3%

Public policy/Citizenship

0%

 

QUALITY INDICATORS

 

 

Score

10. Additional days of learning in reading (2007–11)

N/A

weight = 3 | Possible total = 12

 

 

 

Number of additional days of learning in reading

-22

 

 

 

11. Additional days of learning in math (2007–11)

N/A

weight = 3 | Possible total = 12

 

 

 

Number of additional days of learning in math

-22

 

 

 

12. Percentage point change in top categories in state accountability system (2012–14)

N/A

weight = 3 | Possible total = 12

 2012-13

2013-14

Difference

5 stars

 

 

4 stars

 

 

Total

 

 

 

13. Percentage point change in bottom categories in state accountability system (2012–14)

N/A

weight = 3 | Possible total = 12

 2012-13

2013-14

Difference

2 stars

 

 

1 stars

 

 

Total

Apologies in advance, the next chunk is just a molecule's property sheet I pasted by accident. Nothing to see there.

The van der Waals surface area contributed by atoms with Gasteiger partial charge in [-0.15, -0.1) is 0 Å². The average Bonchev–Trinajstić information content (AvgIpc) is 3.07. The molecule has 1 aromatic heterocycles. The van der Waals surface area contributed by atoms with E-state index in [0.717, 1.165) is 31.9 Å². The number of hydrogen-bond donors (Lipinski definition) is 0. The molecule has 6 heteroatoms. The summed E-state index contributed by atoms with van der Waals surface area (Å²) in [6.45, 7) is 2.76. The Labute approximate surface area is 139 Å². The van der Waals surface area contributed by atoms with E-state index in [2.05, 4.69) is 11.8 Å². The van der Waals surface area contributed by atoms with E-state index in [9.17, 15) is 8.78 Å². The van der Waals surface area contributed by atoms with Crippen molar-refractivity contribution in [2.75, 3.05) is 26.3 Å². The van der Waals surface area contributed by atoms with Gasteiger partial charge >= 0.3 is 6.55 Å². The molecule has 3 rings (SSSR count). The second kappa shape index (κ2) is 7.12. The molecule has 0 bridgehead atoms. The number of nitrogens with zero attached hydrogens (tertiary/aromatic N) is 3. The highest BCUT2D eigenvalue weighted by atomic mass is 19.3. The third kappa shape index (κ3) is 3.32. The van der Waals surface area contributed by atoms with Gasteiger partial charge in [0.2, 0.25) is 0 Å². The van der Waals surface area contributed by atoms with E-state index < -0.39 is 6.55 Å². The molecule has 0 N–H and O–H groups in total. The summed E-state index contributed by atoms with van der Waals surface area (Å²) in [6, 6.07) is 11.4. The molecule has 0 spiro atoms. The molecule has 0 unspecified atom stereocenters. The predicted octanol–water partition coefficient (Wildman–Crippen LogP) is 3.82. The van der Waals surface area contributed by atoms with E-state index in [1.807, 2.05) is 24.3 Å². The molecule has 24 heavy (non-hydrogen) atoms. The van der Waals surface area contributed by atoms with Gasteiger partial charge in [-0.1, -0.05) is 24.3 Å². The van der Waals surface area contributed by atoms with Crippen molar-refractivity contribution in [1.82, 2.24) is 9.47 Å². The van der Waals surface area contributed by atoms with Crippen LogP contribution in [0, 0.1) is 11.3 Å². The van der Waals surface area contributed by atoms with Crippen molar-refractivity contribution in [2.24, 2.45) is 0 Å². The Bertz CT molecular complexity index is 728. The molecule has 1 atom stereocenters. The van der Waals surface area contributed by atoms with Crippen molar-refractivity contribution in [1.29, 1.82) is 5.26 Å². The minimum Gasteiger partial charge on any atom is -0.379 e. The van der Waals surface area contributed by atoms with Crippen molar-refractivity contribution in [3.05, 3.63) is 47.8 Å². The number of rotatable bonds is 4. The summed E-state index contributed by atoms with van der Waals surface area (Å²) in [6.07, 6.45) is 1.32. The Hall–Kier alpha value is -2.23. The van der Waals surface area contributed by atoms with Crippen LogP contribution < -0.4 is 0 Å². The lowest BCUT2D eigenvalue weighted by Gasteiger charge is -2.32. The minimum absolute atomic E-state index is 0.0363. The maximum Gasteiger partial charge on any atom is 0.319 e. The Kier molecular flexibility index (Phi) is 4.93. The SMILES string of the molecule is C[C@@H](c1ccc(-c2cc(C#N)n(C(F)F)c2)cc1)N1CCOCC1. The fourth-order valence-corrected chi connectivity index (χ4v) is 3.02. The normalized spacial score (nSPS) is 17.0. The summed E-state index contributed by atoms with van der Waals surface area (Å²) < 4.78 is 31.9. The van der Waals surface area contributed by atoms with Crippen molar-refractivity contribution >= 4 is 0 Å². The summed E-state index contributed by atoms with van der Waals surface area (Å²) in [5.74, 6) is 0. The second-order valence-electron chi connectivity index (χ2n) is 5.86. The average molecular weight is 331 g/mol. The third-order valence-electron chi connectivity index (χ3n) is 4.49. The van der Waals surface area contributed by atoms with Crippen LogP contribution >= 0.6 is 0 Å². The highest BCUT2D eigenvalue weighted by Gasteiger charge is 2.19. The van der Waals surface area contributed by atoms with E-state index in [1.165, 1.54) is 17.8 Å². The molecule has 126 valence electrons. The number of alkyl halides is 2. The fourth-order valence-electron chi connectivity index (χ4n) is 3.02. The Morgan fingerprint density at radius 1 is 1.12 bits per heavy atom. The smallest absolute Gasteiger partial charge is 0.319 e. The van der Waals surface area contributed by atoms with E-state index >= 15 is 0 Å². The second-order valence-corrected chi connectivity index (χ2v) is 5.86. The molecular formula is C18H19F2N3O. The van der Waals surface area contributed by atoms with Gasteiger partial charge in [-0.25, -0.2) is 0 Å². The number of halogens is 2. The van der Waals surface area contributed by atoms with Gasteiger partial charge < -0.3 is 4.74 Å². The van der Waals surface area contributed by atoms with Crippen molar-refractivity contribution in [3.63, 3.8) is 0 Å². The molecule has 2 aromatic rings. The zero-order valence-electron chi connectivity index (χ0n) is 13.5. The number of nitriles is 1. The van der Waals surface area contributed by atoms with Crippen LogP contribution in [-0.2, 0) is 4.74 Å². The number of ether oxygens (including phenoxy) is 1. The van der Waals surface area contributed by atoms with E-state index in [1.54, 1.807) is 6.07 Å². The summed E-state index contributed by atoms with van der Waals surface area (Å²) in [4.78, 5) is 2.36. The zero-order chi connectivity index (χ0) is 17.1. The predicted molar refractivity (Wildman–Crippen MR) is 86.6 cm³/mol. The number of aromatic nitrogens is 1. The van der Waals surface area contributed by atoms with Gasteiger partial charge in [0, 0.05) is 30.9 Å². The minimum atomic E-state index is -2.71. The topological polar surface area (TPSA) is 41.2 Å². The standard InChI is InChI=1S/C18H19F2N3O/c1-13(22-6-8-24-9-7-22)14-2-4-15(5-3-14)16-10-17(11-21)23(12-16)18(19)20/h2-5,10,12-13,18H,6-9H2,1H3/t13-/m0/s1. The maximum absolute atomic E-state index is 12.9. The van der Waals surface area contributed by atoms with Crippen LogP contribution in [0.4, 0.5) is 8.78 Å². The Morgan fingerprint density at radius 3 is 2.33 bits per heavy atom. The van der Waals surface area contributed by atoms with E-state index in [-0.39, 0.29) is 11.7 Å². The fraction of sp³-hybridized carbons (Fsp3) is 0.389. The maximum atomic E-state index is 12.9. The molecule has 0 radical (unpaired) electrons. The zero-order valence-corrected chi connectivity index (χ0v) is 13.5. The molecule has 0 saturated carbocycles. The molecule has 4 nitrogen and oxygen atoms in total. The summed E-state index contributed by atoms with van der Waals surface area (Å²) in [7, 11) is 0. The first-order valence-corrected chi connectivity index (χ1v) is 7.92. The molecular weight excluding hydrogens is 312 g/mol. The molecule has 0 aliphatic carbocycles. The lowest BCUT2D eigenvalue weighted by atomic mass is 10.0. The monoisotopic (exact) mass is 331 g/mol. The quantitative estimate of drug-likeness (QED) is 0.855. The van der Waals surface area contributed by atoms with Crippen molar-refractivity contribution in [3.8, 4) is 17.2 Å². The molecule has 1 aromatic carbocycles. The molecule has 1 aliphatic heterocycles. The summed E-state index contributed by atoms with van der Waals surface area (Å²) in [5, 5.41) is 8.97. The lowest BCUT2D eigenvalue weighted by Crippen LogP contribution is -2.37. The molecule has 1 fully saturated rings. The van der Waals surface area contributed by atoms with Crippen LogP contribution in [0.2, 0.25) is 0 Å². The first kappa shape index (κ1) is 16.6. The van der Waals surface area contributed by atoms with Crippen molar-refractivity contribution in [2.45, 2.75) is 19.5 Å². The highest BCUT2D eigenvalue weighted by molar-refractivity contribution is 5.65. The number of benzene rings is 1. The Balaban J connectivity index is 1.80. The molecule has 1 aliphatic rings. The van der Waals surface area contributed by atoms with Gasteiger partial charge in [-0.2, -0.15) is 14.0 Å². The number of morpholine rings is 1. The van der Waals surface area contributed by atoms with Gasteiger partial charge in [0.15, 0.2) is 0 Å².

Items Reported But Not Scored

Startups versus conversions (2014–15)

 

Startups

Conversions

 

 

Percentage of a state’s public charter schools

58%

42%

 

 

 

Charter authorizers (2014–15)

 

Number of authorizers

Number of charter schools

Average number of charters per authorizer

Percentage of the state’s public charters authorized by this type of authorizer

Local education agency

State education agency

1

45

45

100%

Independent charter board

Noneducational government entity

Higher education institution

Nonprofit

 

Virtual public charter schools and students (2012–13)

Number of virtual public charter school students

1,334

 

 

Percentage of a state’s public charter school student population enrolled
in virtual charter schools

8%

 

 

Number of virtual public charter schools

1

 

 

Percentage of a state’s public charter schools that are virtual charter schools

3%

 

 

 

Health of the Movement Summary

Arkansas enacted its charter school law in 1995. In our most recent rankings of state charter school laws, it ranked #29 out of 43. While the state law has a cap on charter school growth, it is structured in a way that allows ample growth. Although the state law provides adequate accountability provisions, it includes only a single authorizing path and provides inadequate autonomy and inequitable funding to charters.